Winter can be a tough time. Not only is the weather dull and gray, but everyone around you is also down with cold and flu. Nearly 300 million people in the world suffer from anxiety and depression, seasonal or otherwise, according to WHO. However, there are a number of ways to get over anxiety, and what could be better than a hot steaming cup of tea?
With the New Year just beginning, it’s a good time to take control of your life and keep depression and anxiety at an arm’s length. Here are some tips to brew tea to ward off those pesky winter blues:
Chamomile for insomnia
Sleeplessness is one of the major symptoms of depression, as well as anxiety disorder. Luckily, chamomile tea is an easy way to cure insomnia. Chamomile tea has proven to be effective in aiding sleeplessness and lifting your mood. In fact, it can also help build your immunity, relieve headaches and aid digestion. In addition, it helps you relax and fall asleep much faster.
Chamomile has been used as an antidepressant for many years. Back in the old Egyptian times, people used chamomile as a remedy for various anxiety disorders. A popular study published in the Journal of Clinical Psychopharmacology in 2010 showed that having chamomile tea decreases anxiety. So, the next time you brew some tea, remember to add some chamomile to the mix!
A pinch of turmeric
Turmeric, popular for being a natural healing agent, can also be used as a mood lifter. Turmeric heals you from inside out and keeps you healthy and fit.
A recent study published in the Phytotherapy Research Journal tested the use of turmeric as an anti-depressant against the drug Prozac. The results show that curcumin (found in turmeric) can be used as an effective method of treatment in patients with depression, without the risk of any side effects. It can even help with the onset of dementia.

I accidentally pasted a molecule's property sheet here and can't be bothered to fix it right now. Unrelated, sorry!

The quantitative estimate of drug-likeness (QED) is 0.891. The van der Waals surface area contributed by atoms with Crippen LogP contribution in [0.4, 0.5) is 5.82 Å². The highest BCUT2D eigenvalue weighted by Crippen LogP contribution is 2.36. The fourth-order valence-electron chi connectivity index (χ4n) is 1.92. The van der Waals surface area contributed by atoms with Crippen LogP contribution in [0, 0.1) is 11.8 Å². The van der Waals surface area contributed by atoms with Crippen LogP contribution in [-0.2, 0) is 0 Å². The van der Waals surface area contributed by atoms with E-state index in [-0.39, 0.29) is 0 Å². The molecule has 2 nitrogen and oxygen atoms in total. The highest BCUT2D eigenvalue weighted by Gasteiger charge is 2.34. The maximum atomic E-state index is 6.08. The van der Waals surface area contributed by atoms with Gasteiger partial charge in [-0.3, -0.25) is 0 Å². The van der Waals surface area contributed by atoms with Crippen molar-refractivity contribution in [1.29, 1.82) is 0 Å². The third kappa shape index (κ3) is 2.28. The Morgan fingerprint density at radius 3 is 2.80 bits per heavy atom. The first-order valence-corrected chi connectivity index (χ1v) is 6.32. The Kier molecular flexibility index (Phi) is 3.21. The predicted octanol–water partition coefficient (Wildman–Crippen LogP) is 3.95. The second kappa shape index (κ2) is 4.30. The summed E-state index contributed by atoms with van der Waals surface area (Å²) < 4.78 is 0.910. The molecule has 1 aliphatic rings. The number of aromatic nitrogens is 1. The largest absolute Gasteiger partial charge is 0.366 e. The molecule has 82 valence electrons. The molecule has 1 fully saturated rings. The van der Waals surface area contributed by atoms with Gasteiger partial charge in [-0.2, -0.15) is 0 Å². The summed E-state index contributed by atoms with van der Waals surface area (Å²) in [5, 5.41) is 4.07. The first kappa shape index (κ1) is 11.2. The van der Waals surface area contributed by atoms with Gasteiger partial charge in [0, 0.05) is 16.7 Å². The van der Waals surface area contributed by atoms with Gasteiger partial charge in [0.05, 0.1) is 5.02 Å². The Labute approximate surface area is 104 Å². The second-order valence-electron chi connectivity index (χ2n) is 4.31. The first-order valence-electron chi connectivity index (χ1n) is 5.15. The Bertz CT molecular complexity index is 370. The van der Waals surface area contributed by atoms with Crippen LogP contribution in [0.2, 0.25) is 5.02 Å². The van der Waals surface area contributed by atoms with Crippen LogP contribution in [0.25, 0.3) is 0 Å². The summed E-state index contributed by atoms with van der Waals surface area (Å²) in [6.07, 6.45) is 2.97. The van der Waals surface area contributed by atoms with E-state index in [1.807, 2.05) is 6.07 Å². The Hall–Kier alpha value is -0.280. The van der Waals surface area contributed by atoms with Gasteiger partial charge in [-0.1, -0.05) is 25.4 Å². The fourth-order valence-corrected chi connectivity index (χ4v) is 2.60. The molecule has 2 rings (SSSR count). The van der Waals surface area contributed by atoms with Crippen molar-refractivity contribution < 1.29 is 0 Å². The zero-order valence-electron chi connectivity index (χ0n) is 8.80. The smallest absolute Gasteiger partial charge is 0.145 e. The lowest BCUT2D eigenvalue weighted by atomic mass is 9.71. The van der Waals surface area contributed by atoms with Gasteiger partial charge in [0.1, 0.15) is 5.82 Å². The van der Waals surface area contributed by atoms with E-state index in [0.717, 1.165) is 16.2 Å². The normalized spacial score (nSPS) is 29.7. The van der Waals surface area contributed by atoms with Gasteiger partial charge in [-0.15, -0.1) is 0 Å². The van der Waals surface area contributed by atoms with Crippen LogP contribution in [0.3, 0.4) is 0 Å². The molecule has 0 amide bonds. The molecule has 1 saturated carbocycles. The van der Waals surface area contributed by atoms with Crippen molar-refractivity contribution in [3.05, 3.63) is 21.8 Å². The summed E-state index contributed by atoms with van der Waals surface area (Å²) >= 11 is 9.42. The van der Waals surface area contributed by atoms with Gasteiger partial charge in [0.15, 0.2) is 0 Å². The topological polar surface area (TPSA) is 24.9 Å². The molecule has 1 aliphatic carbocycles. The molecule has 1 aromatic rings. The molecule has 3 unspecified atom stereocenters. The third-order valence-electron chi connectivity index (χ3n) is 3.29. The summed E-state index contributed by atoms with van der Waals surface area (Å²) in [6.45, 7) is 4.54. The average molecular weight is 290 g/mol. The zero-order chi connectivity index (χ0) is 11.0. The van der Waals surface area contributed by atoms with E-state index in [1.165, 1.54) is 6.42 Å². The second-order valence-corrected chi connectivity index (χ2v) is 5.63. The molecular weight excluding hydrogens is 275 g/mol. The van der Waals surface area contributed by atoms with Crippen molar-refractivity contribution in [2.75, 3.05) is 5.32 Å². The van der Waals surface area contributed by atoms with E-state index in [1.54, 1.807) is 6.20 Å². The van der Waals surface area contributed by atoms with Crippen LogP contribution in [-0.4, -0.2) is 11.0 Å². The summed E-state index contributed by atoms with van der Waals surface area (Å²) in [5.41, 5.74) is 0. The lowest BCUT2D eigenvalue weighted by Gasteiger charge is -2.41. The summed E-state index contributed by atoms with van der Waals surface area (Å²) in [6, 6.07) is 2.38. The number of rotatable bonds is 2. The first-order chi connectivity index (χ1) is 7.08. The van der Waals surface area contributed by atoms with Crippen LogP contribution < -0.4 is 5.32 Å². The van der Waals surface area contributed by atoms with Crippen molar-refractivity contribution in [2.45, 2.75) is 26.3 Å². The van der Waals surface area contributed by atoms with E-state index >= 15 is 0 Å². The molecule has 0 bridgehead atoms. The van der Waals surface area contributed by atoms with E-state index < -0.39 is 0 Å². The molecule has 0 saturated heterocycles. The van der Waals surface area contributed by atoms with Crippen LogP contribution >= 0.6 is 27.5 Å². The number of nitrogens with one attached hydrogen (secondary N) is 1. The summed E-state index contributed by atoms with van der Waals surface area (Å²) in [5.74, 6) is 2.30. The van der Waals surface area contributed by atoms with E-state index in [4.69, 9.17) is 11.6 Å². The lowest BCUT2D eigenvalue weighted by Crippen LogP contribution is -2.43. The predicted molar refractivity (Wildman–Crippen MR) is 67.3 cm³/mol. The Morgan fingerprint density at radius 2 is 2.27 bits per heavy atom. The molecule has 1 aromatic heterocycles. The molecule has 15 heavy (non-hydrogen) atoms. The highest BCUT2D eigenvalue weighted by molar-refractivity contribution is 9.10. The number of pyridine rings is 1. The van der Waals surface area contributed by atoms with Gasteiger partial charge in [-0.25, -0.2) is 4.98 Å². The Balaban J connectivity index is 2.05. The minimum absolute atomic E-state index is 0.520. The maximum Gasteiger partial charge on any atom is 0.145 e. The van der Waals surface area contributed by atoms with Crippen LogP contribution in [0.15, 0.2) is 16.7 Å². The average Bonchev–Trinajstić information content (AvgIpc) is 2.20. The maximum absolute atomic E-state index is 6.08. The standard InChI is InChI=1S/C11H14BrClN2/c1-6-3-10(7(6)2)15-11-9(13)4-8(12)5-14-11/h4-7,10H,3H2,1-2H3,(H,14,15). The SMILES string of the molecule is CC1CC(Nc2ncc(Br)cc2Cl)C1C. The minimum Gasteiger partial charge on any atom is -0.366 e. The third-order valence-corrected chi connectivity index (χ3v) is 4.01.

When you feel better physically, your mental health will improve too, thus your anxiety levels will go down.
Lemon Balm for relaxation
Lemon Balm, originally from the mint family, is a memory boosting and anti-anxiety herb. Lemon Balm also contains a muscle relaxant which allows relaxation and restful sleep. This herb is mostly used for anti-anxiety purposes. In addition to its anti-anxiety properties, Lemon Balm tea can also be used to provide relief from fatigue and digestive problems like bloating, gas, vomiting, heartburn etc. This herb may also help women with menstrual pain and can sometimes even stimulate weak menstrual cycles.
Brew rose petals
Rose petals are great for your skin and tea made out of it works well as a natural anxiety reliever. Rose bud tea has an amazing fragrance and is packed with vitamin C and antioxidants. This makes it the best tea for times when your mind and body need a boost. Rose bud tea can help ease the mind and reduce stress, thereby, reducing anxiety levels. It can be made with both fresh or dried rose petals, however, remember to wash dried rose petals prior to use. Additionally, Rose tea can also help improve your skin, hair and acne problems. The caffeine-free, breathe easy tea boosts the immunity and digestive systems, and can even help with weight loss!
According to the University of Maryland Medical Center, a study shows that steeping one tea spoon of died passionflower in a cup of boiling water for 10 minutes can help you relax. This herb helps by increasing the levels of relaxing neurotransmitters in your brain and thus lets you go to sleep peacefully. Some studies also show that this herb increases the production of gamma-aminobutyric acid or GABA in the brain. GABA is an amino acid that promotes a sense of calmness and improves the mood. Ideally, this tea should be taken one hour prior to your bed time.
All of these teas should be sipped while hot to reap maximum benefits of the herbs. For the best experience, have a cup after some meditation or yoga. Aside from drinking herbal teas, you can also make some alterations in your diet and reduce the intake of refined and processed food, as they may be linked to higher anxiety levels. Instead, opt for a balanced diet of carbs, proteins, fats and minerals.